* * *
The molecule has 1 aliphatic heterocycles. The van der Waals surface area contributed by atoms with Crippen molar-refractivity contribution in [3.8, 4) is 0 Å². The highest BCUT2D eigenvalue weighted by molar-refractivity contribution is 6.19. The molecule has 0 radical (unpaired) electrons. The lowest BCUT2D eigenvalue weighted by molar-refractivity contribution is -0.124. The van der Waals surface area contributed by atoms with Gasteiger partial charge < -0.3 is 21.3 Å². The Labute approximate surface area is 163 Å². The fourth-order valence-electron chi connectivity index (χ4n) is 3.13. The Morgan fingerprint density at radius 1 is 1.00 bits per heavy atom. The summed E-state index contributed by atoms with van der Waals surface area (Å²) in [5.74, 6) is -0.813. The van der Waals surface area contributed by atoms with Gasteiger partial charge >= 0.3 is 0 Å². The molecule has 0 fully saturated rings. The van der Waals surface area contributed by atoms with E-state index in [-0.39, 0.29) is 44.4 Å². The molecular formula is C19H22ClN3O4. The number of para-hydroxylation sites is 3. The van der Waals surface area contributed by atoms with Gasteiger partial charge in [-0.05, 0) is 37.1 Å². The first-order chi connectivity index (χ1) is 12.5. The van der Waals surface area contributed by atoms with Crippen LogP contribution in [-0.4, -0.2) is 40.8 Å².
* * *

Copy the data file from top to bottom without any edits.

The molecule has 1 aliphatic heterocycles. The van der Waals surface area contributed by atoms with Crippen molar-refractivity contribution in [3.8, 4) is 0 Å². The highest BCUT2D eigenvalue weighted by molar-refractivity contribution is 6.19. The molecule has 0 radical (unpaired) electrons. The lowest BCUT2D eigenvalue weighted by molar-refractivity contribution is -0.124. The van der Waals surface area contributed by atoms with Gasteiger partial charge < -0.3 is 21.3 Å². The Labute approximate surface area is 163 Å². The fourth-order valence-electron chi connectivity index (χ4n) is 3.13. The Morgan fingerprint density at radius 1 is 1.00 bits per heavy atom. The summed E-state index contributed by atoms with van der Waals surface area (Å²) in [5.74, 6) is -0.813. The van der Waals surface area contributed by atoms with Gasteiger partial charge >= 0.3 is 0 Å². The molecule has 0 fully saturated rings. The van der Waals surface area contributed by atoms with E-state index in [-0.39, 0.29) is 44.4 Å². The molecular formula is C19H22ClN3O4. The number of para-hydroxylation sites is 3. The van der Waals surface area contributed by atoms with Gasteiger partial charge in [-0.05, 0) is 37.1 Å². The first-order chi connectivity index (χ1) is 12.5. The van der Waals surface area contributed by atoms with Crippen LogP contribution in [-0.4, -0.2) is 40.8 Å².